Oh no! The page you are looking for does not exist. Go back, friend, go back.
Invariably, all I'm trying to do is check my email, the weather, what's on TV later tonight, and the latest writings on E2 when I click on something and get a message such as the one above. Generally, it's on weather.com because I'm curious to find out more information about the Japanese fisherman who thought he caught a sea monster, but it was actually an endangered species of spotted shark, which he proudly paraded through his small village...or...what the scientists are saying about the full moons this summer or the price going up on coffee...the all-time best being an article on how weather.com and The Office of Emergency Management at the White House were joining forces to make our lives better through safe communications. Nice little photograph of the White House, so I click on the link and AM SUDDENLY IN THE MIDST OF PAGES AND PAGES of some programmer's code. Panicking, I go tell my eldest son who is still sleeping.
Most of the time, he is quite patient with my computer misadventures, and he always listens first in utter disbelief. "Okay", he'll mumble, "I need to shower or have a cup of tea, Mom." Sometimes I must wait until he eats a meal so he's not short-tempered, then efficiently fixes whatever I've done with lightning speed, leaving me in my 61-year-old dust of computer ignorance. If we are both relaxed and I show him how I got to the wrong place, he is usually astonished, then says it's not my fault.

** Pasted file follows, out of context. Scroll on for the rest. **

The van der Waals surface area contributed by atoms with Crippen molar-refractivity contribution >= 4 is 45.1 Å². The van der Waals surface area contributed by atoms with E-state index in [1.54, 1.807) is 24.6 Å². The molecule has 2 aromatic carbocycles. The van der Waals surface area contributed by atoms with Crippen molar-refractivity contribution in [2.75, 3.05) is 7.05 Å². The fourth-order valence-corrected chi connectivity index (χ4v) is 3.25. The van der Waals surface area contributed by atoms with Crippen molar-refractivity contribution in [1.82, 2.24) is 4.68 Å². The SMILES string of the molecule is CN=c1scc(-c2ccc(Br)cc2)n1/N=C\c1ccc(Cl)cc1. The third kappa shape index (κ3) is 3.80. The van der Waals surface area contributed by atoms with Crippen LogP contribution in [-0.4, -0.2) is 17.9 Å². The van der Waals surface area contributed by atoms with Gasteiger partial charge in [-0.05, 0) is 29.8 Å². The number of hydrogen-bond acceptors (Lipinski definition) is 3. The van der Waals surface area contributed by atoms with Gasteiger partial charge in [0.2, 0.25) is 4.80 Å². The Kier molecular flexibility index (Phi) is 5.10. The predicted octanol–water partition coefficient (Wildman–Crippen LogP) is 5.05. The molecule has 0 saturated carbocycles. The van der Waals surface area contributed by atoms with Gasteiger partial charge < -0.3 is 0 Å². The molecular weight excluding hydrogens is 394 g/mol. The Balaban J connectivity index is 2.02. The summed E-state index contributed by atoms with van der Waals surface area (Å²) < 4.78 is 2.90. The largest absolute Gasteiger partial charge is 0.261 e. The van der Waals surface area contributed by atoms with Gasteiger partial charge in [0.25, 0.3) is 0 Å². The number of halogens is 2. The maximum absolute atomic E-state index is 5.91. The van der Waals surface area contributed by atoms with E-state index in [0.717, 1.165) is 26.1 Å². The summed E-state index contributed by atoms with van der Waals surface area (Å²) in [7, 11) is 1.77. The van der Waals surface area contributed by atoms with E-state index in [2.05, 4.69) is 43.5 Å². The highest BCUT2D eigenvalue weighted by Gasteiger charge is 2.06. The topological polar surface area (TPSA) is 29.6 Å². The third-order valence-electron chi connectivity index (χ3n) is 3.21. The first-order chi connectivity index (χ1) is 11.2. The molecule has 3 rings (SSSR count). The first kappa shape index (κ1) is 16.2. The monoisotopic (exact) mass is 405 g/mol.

Twice this summer I had sent feedback to weather.com. The first time was when there was a full moon called a Blood Moon, but the text behind the meteorologist said "Blood Mood". The second time was the link to the White House photograph. No response either time, yet after four hours or so, the moon misspelling was changed and the White House photograph was gone, the title linked to an external article. One more time and I'm switching to just sticking my head outside and winging it.
But then it happened again. A Home Depot sponsored article entitled "WEEKENED WARRIOR: Make Your Own Cooler Picnic Table." In an effort to be humorous while our roof is still leaking, both toilets are being tempermental and the gutters are clogged, the photograph drew my attention. Inviting, refreshing, a simple happy family project was my hope. Clicked on link despite typo and found fourteen pages of materials and step-by-step instructions.
Talk about reinventing the wheel; it was basically your typical wooden backyard picnic table, made from scratch with power tools and an insert for ice for beer. I forwarded the link to my daughter and sons, saying "Why haven't we ever thought of this?" Then I clicked on feedback to weather.com and in short, explained this was the third typo, that I'm old, that I can't help spotting typos and did their proofreader need help. I was polite. Again, no response from weather.com and article was removed. Sigh.